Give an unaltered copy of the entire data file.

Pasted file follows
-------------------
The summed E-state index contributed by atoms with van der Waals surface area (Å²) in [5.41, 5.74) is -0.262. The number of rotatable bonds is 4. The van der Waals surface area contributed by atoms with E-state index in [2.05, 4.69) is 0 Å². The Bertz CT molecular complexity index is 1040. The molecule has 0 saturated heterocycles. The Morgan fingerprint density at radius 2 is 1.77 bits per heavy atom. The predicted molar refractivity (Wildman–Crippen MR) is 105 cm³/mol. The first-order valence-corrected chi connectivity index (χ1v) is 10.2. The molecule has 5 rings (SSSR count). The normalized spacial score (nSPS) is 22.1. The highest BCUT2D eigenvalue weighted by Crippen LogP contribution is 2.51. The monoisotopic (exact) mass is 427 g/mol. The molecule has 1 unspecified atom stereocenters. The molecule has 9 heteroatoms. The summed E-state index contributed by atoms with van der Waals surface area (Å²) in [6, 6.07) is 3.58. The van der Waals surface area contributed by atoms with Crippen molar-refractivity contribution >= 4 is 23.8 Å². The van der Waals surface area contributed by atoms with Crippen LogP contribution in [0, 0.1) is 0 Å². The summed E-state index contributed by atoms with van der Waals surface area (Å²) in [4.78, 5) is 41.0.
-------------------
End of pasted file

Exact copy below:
The summed E-state index contributed by atoms with van der Waals surface area (Å²) in [5.41, 5.74) is -0.262. The number of rotatable bonds is 4. The van der Waals surface area contributed by atoms with E-state index in [2.05, 4.69) is 0 Å². The Bertz CT molecular complexity index is 1040. The molecule has 0 saturated heterocycles. The Morgan fingerprint density at radius 2 is 1.77 bits per heavy atom. The predicted molar refractivity (Wildman–Crippen MR) is 105 cm³/mol. The first-order valence-corrected chi connectivity index (χ1v) is 10.2. The molecule has 5 rings (SSSR count). The normalized spacial score (nSPS) is 22.1. The highest BCUT2D eigenvalue weighted by Crippen LogP contribution is 2.51. The monoisotopic (exact) mass is 427 g/mol. The molecule has 1 unspecified atom stereocenters. The molecule has 9 heteroatoms. The summed E-state index contributed by atoms with van der Waals surface area (Å²) in [6, 6.07) is 3.58. The van der Waals surface area contributed by atoms with Crippen molar-refractivity contribution >= 4 is 23.8 Å². The van der Waals surface area contributed by atoms with Crippen LogP contribution in [0, 0.1) is 0 Å². The summed E-state index contributed by atoms with van der Waals surface area (Å²) in [4.78, 5) is 41.0.